Digital Divide Homework Gap

Sharon Stidham talks to her sons as they use the laptops at East Webster High School to do homework in Maben, Miss. A third of the 294 households in Maben do not have a computer and close to half have no internet.

HARTFORD, Conn. (AP) — With no computer or internet at home, Raegan Byrd’s homework assignments present a nightly challenge: How much can she get done using just her smartphone?

On the tiny screen, the high school senior switches between web pages for research projects, losing track of tabs whenever friends send messages. She uses her thumbs to tap out school papers, but when glitches keep her from submitting assignments electronically, she writes them out by hand.

She is among nearly 3 million students around the country who face struggles keeping up with their studies because they must make do without home internet. In classrooms, access to laptops and the internet is nearly universal. But at home, the cost of internet service and gaps in its availability create obstacles in urban areas and rural communities alike.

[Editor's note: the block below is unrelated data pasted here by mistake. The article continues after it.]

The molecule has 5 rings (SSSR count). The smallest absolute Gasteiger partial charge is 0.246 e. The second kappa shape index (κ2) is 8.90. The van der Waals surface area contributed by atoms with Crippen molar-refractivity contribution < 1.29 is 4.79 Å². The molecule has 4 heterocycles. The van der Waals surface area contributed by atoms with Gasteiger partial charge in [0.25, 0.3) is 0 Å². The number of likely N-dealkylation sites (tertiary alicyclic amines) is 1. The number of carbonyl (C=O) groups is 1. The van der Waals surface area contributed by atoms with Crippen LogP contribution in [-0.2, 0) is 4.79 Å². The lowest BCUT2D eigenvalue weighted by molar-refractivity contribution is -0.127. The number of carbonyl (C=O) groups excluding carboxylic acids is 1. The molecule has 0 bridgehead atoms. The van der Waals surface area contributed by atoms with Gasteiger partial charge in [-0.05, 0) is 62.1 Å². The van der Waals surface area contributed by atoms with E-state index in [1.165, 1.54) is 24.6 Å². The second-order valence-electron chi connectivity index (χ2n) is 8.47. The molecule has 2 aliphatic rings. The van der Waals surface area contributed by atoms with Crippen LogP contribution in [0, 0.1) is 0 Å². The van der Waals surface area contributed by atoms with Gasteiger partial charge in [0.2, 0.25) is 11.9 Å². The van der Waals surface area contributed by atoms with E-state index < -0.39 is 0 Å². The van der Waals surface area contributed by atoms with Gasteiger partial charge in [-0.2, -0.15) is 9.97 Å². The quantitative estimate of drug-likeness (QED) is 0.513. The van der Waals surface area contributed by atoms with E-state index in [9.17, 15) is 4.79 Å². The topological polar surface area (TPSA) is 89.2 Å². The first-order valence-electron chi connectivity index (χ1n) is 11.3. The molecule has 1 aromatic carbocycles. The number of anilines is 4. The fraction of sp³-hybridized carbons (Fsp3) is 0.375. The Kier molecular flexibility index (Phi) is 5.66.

In what has become known as the homework gap, an estimated 17% of U.S. students do not have access to computers at home and 18% do not have home access to broadband internet, according to an Associated Press analysis of census data.

The consequences can be dire for children in these situations, because students with home internet consistently score higher in reading, math and science. And the homework gap in many ways mirrors broader educational barriers for poor and minority students.

Students without internet at home are more likely to be students of color, from low-income families or in households with lower parental education levels. Janice Flemming-Butler, who has researched barriers to internet access in Hartford’s largely black north end, said the disadvantage for minority students is an injustice on the same level as “when black people didn’t have books.”

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